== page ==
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Hard feelings toward soft money

Since January, the pace of inactivity on Capitol Hill has varied between sluggish and lagging. The U.S. House, which has officially and courageously approved the Ten Commandments, may yet endorse school prayer. As one cynic observes, that would put religion back in the classroom and permit the churches to devote more attention to their primary task of fund raising.

Things had gotten so dull in the Capitol that devoted C-Span watchers were actually switching to the Weather Channel.

But last week, that all changed. The Republican Senate majority, having stupidly cast itself as the status-quo defenders of the scandalous and corrupt campaign-finance system, at the last minute came to its senses. The Senate unanimously agreed to give its Governmental Affairs Committee, chaired by Sen. Fred Thompson of Tennessee, wider discretion to investigate "improper" in addition to illegal activities of congressional as well as presidential campaigns. As the old song goes, this could be the start of something big.

If the Thompson committee does thoroughly examine the unregulated world of "soft money," the enormous legal loophole that permits rich corporations, big labor unions and very wealthy individuals to make unlimited political contributions, it will have performed an invaluable act of public education.

Soft-money contributions to the two national party committees more than doubled from a total of $122.3-million in 1991-92 to $263.5-million in 1995-96. Illegal contributions, which have gotten most of the press attention, amount to pocket change when compared to the big soft money, where the moral squalor of today's politics resides.

By law, the maximum contribution any individual citizen can make to a candidate for federal office is $1,000. During the 1996 election cycle, according to Ellen Miller of Public Campaign, who keeps close track, fewer than 0.25 percent of all Americans made direct individual contributions of $200 or more to any congressional candidate. Soft money offers a way for probably the richest 0.1 percent of wealthiest Americans to directly support presidential candidates in the fall elections.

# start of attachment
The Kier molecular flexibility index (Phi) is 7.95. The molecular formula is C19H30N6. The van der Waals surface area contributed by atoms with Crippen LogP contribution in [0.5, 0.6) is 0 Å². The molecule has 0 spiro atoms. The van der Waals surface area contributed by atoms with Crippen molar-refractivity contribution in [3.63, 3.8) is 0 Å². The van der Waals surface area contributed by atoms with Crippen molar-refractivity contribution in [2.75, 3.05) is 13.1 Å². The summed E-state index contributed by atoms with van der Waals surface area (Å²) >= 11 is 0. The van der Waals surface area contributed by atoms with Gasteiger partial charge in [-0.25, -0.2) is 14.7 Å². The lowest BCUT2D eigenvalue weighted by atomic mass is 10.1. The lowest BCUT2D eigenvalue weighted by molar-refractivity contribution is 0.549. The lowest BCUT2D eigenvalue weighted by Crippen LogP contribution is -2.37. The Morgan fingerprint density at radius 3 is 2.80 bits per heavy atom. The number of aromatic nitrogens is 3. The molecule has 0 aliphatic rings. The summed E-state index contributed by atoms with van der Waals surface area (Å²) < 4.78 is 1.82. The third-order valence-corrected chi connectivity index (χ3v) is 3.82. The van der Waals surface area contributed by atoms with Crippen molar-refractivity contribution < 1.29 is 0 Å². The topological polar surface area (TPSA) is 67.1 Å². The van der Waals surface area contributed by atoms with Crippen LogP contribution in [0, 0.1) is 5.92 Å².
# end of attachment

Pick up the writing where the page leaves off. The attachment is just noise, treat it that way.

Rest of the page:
Televised Senate hearings could effectively document the Democrats' and the Republicans' all but total dependence on soft money from wealthy interests. Voter outrage at both Washington politicians and their big-money benefactors could be one direct consequence.

If and when this spreading of the ugly truth does take place _ during our era of increasing inequality in income both before and after taxes _ then how do you think public attitudes might change toward a cut in capital-gains taxes, which would disproportionately benefit the richest 1 percent of all Americans?

Washington politicians in both parties remain hobbled by tin ears. There's evidence, in the very same week, the FBI reveals that it had warned U.S. politicians about Chinese efforts to buy political influence through money to American candidates. Speaker Newt Gingrich and Vice President Al Gore independently announced their overseas itineraries. Both political warriors are going where? That's right: China.

Soon, elected politicians in Washington will confront an unpleasant truth. There is no constituency anywhere in the United States outside of Washington in favor of retaining six-figure soft money contributions in our public life. No waitress, schoolteacher, computer programer or flight attendant will flock to the standard of any public defender of soft money. In fact, the only constituency for soft money is to be found among the politicians who are addicted to it and some of the givers who thrive on the influence their big checks buy with officeholders.

True, the hearings have yet to begin. But stay tuned. When the public learns the full sordid story behind soft money, it could make for a major riot. And more important, it could make some real history.

Mark Shields; distributed by Creators Syndicate